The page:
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The benefits of not being a lead foot

Discussion in 'Model S' started by MikeK, Dec 11, 2012.

  1. MikeK

    MikeK R#129, TSLA shareholder

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    #1 MikeK, Dec 11, 2012
    Last edited: Dec 11, 2012
    Greetings,

    I've had the car for about five days now, and I wanted to share something I've noticed. I've been driving this car just like I drove my RAV4-EV, and the EV-1 before that. Which is to say, fairly gently. I accelerate gently and don't hot rod it from light to light, or scoot quickly around other traffic. Usually. ;) I drive the speed limit, more or less.

    I don't consider this "hypermiling" -- just laid back and relaxed driving. I don't creep away from lights or anything -- I just don't blast away from them. Again, usually. :rolleyes:

    The results are below. Long story short: in the current mild weather with relatively little need for heat or A/C, I'm meeting or exceeding the EPA rated range of the car. I've seen lots of folks reporting 350 Wh/mile or more, and that has certainly not been my experience. Now, granted, if you're into more spirited driving, you'll use more energy. But I just wanted to point out that you can get very nicely from point A to point B at the rated range without extreme measures.

    IMG_4069.jpg
     
  2. Zextraterrestrial

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    Yep. I made it to work this morning using ~230 Whr/mile - so it can be done easily. just no hard takeoffs and cruise the speed limit (may be harder than it sounds if you had an ICE)

    went out to give rides and I use ~ 500 whr / mile (30 mpg based on gas prices vs my power price)
    still better than any gas car going on 0-80 runs!!
     
  3. gg_got_a_tesla

    gg_got_a_tesla Model S: VIN P65513, Model 3 Res Holder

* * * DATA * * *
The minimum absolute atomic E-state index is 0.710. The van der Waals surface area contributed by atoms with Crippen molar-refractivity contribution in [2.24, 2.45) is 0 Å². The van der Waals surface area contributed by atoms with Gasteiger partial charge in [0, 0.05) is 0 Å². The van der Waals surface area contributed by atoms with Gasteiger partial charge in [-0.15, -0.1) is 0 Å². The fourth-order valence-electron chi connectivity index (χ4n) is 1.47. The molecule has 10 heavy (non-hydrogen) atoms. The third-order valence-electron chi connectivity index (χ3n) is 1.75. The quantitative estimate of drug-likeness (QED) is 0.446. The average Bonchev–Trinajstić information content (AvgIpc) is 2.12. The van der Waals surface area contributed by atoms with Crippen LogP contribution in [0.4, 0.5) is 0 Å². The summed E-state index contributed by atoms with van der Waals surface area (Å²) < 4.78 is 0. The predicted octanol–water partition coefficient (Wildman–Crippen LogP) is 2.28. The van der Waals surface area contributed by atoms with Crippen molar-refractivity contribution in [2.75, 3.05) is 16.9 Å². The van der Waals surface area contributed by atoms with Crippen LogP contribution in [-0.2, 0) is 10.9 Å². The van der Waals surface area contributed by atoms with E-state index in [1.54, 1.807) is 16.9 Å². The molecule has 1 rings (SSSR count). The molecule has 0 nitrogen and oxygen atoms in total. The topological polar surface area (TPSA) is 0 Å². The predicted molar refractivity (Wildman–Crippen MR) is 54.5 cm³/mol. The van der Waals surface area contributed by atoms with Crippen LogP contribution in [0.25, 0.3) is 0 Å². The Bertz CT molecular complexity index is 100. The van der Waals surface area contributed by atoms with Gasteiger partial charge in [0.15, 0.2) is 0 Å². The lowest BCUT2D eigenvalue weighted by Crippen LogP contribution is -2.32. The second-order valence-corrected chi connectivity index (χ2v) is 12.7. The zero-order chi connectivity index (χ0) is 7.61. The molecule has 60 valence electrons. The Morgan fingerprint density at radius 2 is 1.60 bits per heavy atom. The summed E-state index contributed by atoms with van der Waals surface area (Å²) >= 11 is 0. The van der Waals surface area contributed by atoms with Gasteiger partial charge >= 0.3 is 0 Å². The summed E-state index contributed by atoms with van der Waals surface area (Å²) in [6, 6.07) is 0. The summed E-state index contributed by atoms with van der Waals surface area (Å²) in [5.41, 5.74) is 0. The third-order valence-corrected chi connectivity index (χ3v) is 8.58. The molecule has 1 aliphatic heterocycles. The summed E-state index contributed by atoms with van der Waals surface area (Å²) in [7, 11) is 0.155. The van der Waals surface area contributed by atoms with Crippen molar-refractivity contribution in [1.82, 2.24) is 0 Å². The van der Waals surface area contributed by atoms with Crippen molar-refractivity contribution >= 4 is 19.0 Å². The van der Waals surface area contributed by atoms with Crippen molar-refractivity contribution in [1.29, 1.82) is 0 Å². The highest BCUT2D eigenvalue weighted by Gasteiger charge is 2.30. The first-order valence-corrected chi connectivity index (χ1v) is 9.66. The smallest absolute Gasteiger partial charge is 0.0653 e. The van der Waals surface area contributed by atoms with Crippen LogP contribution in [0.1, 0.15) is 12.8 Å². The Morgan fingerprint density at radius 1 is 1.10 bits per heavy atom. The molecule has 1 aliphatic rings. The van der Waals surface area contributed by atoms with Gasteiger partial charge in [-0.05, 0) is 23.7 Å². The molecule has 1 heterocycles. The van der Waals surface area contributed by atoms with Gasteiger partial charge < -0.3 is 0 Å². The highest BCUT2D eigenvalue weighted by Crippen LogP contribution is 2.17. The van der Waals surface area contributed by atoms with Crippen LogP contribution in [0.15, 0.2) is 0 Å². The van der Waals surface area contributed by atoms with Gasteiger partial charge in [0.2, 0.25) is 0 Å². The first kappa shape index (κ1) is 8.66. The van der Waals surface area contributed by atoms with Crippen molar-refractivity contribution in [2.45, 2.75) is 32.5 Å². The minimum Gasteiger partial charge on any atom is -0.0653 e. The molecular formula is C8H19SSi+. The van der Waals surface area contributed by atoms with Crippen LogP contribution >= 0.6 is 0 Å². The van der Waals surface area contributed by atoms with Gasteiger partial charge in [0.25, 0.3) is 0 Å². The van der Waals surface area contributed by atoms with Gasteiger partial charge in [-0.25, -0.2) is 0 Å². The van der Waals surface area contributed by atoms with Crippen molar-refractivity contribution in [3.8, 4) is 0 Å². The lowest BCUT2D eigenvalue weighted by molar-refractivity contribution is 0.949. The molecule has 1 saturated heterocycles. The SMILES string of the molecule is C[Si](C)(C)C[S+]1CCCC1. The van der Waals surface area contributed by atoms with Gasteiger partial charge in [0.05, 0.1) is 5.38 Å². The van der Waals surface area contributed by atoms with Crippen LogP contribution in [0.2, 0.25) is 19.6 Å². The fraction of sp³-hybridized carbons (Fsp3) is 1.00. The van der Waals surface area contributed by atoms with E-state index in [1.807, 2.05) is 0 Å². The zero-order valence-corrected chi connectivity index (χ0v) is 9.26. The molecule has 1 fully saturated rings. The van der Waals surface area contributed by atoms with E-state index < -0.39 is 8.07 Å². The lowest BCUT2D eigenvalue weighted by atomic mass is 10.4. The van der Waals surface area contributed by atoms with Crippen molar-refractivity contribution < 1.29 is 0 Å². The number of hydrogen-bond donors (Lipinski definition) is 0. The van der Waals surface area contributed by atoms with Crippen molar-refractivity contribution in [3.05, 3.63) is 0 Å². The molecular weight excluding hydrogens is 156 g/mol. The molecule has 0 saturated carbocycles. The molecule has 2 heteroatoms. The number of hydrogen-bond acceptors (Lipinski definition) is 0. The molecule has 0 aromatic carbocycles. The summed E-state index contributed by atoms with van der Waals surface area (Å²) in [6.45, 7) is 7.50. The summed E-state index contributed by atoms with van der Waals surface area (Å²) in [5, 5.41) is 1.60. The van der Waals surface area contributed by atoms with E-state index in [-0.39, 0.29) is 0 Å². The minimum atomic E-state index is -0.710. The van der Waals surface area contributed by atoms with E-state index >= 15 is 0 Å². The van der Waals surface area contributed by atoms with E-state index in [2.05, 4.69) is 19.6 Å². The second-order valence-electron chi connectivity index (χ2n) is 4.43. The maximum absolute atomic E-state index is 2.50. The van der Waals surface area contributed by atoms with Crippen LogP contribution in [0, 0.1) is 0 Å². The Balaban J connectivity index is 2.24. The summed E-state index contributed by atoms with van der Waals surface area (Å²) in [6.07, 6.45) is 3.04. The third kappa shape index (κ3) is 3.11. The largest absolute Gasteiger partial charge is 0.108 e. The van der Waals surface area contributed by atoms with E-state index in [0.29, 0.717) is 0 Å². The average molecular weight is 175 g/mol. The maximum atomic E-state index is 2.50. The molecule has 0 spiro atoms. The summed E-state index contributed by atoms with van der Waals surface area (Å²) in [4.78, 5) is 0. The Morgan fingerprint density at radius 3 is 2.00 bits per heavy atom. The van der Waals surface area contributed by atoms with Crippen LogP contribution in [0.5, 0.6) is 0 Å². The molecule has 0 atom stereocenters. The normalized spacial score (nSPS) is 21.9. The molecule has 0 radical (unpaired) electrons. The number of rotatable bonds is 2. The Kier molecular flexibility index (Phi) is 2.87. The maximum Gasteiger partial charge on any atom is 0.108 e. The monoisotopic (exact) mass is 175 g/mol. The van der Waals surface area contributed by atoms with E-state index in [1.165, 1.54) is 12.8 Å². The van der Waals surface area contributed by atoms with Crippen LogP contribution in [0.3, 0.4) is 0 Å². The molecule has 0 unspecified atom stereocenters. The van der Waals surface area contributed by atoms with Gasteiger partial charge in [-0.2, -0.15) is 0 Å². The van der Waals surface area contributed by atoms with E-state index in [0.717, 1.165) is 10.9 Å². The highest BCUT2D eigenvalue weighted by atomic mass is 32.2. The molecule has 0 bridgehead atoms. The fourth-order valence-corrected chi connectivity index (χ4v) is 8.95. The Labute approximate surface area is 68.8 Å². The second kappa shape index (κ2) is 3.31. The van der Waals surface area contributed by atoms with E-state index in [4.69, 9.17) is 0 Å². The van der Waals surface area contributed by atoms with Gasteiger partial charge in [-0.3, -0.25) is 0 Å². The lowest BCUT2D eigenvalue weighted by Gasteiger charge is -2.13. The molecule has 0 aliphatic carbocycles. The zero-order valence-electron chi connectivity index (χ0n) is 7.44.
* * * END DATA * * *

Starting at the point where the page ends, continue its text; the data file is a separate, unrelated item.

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    I was recently advised by a popular independent MINI service shop chap to gun my MINI Clubman S from time to time (on freeway on-ramps and such) as those cars were built for performance and that gentle driving could actually be counterproductive for some of the parts in there!

    Not sure if any of that applies to the Model S but, just throwing in a data point.
     
  4. Zextraterrestrial

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    I was told that the computer learns the driving behavior and you can actually get better gas mileage and more power if you run a gas car pretty hard for the first few thousand miles (after the short break in miles) This was for my 2008 Rav4. I did a bunch of 0-60's with it when I first had it but never compared it to another one so don't know for sure if it did anything
     
  5. vfx

    vfx Well-Known Member

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    Which is opposite to what I heard about babying an engine for the first few thousand miles.

    Who cares? I don't.
     
  6. contaygious

    contaygious Active Member

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    My projected was like 150 based on a 90% charge and now the ideal one (after update) is like 270. I'm guessing ideal isn't just a rename of projected as I was told...
     
  7. ibcs

    ibcs Member

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    My 350 w/hr is based upon chilling Ohio weather. Heating the battery and the cabin draws considerably in the beginning. When driving on warm days I'm been able to see the 290 w/hr, but at 30 degrees 450 w/hr is not uncommon on a 20 mile trip.
     
  8. GSP

    GSP Member

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    Touché

    The care and feeding of ICEs is so twentieth century!

    GSP
     
  9. Zextraterrestrial

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    My Ideal is 273-277 when I charge regularly (depending on how long it sat & temp I think)
    good to hear it is normal (or not :wink:)
     
  10. Lloyd

    Lloyd Active Member

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    Airplane engines require that you run them at full throttle (high cruise) for several 30 minute sessions, prior to releasing them to general service. The theory is that the sooner that you 'set' the rings and establish their wear pattern the better for the engine and it's longevity.

    I have applied that to automotive engines that I have owned, without any other substantiation, with great results.